Essex ARG Conducts Successful NEO Exercise
Story by Mass Communication Specialist 2nd Class (SW) Casey H. Kyhl
USS ESSEX, At sea - The Essex Amphibious Ready Group (ARG) and the 31st Marine Expeditionary Unit (MEU) conducted a non-combatant evacuation operation (NEO) exercise Feb. 12 off the coast of the Kingdom of Thailand.

Conducted as part of exercise Cobra Gold 2011, the NEO was designed to demonstrate the ARG’s ability to quickly evacuate civilians during a time of crisis.

“This NEO exercise was an enormous undertaking, but it went very smoothly,” said 1st Lt. Patrick Grainey, 31st MEU NEO team leader. “Hundreds of U.S. Marines and Sailors processed and transported more than 100 Japanese, Thai and American mock evacuees to where they needed to be. We utilized helicopters and amphibious craft from various countries and hit our timelines right on the dot.”

On shore, evacuees were organized, informed of the evacuation process and thoroughly searched before being medically screened for illness, injury or special needs. Evacuees then filled out tracking and safety documents before boarding helicopters and landing craft, air cushions for evacuation to the forward-deployed amphibious assault ship USS Essex (LHD 2).

“Essex personnel really had to work hand-in-hand for this evolution to go as planned and I think we did that very well,” said Chief Master-at-Arms (SW) Stacy Holmes, with Essex security. “Our security team, ship’s self defense force and 31st MEU counterparts responded well and got everyone where they needed to be.”

Upon arrival aboard Essex, the evacuees were searched again for contraband and guided to the valuable items station where, during a real NEO, they would be relieved of jewelry, large sums of money or other valuable items and given receipts so they could reclaim their possessions after the conclusion of the operation. If evacuees had pets or livestock in their possession, those animals would also be accommodated. After being entered into a computer database, evacuees requiring medical attention would have been escorted to Essex' medical ward.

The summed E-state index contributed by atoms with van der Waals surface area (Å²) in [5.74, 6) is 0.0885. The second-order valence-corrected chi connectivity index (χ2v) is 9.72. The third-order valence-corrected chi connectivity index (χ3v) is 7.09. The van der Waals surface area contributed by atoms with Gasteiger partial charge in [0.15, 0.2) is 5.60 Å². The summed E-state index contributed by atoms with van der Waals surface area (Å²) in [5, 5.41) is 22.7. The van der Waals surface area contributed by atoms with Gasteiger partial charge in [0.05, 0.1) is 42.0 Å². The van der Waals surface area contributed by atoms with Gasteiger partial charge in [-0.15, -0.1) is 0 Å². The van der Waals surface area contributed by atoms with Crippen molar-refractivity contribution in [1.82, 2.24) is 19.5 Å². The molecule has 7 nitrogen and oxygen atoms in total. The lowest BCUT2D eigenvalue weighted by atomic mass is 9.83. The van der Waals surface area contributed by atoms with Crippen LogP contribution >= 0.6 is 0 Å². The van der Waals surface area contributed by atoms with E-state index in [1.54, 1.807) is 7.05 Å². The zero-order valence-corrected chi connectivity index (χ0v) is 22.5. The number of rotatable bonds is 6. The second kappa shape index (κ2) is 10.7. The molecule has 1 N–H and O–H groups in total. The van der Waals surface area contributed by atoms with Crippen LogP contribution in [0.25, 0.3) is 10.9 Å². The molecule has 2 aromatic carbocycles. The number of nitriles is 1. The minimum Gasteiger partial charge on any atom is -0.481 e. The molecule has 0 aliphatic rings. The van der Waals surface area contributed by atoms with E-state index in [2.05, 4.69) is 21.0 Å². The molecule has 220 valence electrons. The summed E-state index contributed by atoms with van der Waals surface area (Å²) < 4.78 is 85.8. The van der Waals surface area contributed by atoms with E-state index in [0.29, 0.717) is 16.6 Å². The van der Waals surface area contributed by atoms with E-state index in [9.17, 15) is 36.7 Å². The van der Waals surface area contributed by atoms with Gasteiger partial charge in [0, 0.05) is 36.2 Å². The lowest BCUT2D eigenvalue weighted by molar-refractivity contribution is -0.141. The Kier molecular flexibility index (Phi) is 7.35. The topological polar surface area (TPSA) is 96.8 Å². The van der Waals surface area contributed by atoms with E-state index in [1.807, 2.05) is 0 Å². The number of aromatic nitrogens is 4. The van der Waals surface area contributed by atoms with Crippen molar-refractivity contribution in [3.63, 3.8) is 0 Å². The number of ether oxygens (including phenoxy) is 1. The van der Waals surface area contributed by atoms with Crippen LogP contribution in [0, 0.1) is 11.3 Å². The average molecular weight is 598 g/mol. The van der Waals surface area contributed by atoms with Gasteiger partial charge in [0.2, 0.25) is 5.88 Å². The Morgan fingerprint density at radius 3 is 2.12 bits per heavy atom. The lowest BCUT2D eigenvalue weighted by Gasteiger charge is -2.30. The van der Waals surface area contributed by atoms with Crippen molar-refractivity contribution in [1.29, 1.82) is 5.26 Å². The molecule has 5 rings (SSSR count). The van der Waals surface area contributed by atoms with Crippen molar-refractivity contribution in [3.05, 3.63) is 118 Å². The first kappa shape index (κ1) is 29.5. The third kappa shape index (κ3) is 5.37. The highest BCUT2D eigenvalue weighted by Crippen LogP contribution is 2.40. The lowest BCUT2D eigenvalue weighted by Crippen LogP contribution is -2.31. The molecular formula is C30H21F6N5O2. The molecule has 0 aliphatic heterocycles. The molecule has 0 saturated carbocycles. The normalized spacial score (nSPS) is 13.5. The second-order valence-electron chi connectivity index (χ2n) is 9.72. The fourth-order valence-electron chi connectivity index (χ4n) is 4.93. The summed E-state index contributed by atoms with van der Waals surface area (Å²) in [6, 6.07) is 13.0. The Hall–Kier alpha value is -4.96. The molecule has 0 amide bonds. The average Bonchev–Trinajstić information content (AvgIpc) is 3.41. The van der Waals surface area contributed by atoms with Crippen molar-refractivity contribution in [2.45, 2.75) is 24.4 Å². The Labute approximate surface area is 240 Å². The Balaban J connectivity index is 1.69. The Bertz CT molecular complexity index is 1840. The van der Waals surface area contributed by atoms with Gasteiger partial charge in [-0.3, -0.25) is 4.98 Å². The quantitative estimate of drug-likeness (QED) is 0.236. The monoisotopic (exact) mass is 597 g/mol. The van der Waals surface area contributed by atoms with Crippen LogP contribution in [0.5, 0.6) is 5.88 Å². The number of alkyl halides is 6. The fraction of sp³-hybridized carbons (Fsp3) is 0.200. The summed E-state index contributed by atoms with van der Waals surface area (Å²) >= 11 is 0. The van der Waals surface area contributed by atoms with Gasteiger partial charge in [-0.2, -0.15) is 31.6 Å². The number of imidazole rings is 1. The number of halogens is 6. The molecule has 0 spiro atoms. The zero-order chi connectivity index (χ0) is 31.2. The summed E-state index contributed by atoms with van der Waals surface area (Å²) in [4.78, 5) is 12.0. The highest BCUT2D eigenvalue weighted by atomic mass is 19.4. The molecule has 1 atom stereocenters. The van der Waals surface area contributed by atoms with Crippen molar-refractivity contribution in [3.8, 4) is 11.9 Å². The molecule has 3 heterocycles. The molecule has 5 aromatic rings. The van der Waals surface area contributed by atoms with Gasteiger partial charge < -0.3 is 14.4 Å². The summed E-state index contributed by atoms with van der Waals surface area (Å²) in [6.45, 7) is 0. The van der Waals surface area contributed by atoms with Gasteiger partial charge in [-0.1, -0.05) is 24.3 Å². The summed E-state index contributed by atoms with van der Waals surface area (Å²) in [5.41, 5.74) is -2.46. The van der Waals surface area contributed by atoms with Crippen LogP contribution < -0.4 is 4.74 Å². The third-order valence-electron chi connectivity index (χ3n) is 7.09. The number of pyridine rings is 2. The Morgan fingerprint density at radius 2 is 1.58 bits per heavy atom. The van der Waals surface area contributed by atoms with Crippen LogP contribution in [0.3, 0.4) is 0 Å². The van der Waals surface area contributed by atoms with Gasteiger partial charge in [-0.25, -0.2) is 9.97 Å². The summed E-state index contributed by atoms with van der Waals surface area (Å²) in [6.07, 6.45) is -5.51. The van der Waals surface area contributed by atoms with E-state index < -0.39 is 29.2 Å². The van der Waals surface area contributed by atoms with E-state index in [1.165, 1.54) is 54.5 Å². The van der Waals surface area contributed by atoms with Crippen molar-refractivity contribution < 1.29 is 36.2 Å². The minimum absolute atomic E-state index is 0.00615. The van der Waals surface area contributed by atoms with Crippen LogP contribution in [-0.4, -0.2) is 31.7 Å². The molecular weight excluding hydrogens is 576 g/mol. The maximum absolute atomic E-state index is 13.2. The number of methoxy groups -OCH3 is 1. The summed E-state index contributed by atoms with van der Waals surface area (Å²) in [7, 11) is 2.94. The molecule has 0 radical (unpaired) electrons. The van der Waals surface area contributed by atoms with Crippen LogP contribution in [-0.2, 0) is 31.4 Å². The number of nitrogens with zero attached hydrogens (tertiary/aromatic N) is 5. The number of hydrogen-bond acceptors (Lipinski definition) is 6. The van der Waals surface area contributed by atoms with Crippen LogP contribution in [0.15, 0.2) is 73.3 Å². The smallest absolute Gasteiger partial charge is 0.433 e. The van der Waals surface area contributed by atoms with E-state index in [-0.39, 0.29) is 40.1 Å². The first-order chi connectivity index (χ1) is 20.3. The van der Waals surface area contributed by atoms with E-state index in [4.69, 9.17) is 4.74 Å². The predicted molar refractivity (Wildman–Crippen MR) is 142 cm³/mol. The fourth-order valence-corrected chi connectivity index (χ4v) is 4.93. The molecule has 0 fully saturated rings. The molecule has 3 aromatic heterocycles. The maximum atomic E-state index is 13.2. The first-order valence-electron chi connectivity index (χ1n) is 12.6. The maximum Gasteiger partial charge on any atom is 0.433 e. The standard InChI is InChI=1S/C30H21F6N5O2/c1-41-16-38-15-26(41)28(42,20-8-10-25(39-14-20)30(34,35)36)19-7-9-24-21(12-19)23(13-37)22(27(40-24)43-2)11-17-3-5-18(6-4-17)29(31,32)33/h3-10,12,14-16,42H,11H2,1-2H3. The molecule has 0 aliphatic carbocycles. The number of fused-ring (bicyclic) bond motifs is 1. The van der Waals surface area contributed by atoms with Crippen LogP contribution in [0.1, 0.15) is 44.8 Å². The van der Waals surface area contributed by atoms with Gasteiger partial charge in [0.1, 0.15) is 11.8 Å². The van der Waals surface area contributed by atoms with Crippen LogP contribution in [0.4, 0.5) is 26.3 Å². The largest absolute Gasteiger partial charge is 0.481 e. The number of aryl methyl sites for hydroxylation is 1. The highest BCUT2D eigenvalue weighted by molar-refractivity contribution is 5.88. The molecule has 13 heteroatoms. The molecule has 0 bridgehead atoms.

“Our medical department is designed and staffed for the purpose of receiving casualties,” said Lt. Cmdr. Mohammad Kohistany, Essex medical administration officer. “The number of people we can take in depends on the severity of their conditions and the number of medical personnel we have at that time, but we are capable of providing intensive medical assistance to more than 300 people. In the future, we are planning to streamline the transfer of medical information from the original screening station on the beach to Essex’s medical facility.”

After the evacuees were processed, they were assigned berthing, where, in the event of a real evacuation, they would rest while they awaited transportation to a safe location.

The most predominant challenge of a NEO exercise conducted in a foreign country is the language barrier between evacuees and NEO team members. Essex handled this challenge by having Japanese speaking crewmembers on hand at the six NEO stations set up throughout the ship.

A real-world NEO requires the U.S. military to assist the Department of State in evacuating noncombatants, nonessential military personnel, selected host-nation citizens, and third country nationals from a foreign nation to an appropriate refuge during times of crisis.

Previous real-world NEOs where the U.S. Navy assisted include the evacuation of American citizens from Lebanon due to political unrest in 2006 and the evacuation of the Philippines in 1991 after the eruption of Mount Pinatubo.

The Essex Amphibious Ready Group reports to Commander, Amphibious Force Seventh Fleet, Rear Adm. Richard Landolt, who is headquartered in Okinawa, Japan.
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